Chemical Structure / July 20, 2018 / Isabelle Vinson
Triethylamine is commonly employed in organic synthesis as a base, most often in the preparation of esters and amides from acyl chlorides. Such reactions lead to the production of hydrogen chloride which combines with triethylamine to form the salt triethylamine hydrochloride, commonly called triethylammonium chloride. This reaction removes the hydrogen chloride from the reaction mixture, which is required for these reactions to proceed to completion (R, R' = alkyl, aryl).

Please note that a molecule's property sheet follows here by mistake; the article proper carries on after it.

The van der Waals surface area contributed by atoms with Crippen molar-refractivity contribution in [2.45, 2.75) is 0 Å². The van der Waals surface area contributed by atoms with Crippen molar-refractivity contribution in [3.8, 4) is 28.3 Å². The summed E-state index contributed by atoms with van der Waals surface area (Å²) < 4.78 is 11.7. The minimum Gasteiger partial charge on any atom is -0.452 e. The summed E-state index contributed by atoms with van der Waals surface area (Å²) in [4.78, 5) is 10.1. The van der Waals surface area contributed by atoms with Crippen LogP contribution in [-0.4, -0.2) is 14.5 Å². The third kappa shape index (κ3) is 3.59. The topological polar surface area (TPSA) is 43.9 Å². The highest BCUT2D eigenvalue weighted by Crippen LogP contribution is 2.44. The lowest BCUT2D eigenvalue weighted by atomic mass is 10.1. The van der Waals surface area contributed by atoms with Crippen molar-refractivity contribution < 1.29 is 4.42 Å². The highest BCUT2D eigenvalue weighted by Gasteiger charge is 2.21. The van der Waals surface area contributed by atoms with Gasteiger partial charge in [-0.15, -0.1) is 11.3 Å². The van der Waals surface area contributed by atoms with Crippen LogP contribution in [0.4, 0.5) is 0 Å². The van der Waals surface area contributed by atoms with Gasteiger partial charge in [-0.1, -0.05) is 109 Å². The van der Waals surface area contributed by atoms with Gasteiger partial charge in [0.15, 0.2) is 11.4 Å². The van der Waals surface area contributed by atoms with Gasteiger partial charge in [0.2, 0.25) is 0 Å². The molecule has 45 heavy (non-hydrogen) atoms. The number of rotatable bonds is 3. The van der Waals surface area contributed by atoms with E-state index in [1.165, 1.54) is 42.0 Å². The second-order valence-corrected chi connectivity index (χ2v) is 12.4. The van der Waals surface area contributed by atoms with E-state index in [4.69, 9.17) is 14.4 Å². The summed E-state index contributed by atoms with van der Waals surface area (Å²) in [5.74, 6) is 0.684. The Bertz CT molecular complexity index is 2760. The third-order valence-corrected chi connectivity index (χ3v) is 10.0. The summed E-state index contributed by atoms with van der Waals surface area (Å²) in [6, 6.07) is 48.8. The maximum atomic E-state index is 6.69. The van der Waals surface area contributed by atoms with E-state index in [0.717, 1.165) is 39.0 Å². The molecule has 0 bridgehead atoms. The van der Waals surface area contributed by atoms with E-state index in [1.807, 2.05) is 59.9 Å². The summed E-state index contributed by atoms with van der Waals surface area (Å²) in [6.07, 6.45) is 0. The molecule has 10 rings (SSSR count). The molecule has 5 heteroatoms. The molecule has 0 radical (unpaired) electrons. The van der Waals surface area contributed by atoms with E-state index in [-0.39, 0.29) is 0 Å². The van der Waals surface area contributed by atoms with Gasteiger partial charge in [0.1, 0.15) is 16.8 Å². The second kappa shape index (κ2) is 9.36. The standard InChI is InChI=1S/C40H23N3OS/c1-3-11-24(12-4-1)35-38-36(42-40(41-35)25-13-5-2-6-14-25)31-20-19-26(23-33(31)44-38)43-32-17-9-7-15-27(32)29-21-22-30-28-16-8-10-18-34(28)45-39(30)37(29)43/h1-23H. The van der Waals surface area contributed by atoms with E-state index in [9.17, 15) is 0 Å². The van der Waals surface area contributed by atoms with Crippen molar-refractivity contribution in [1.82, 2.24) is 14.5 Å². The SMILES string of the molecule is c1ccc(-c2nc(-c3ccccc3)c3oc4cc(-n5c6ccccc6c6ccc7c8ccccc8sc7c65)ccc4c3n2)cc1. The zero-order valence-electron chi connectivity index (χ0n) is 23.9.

Acetyl chloride is produced in the laboratory by the reaction of acetic acid with chlorodehydrating agents such as PCl3, PCl5, SO2Cl2, phosgene, or SOCl2. However, these methods usually gives acetyl chloride contaminated by phosphorus or sulfur impurities, which may interfere with the organic reactions.
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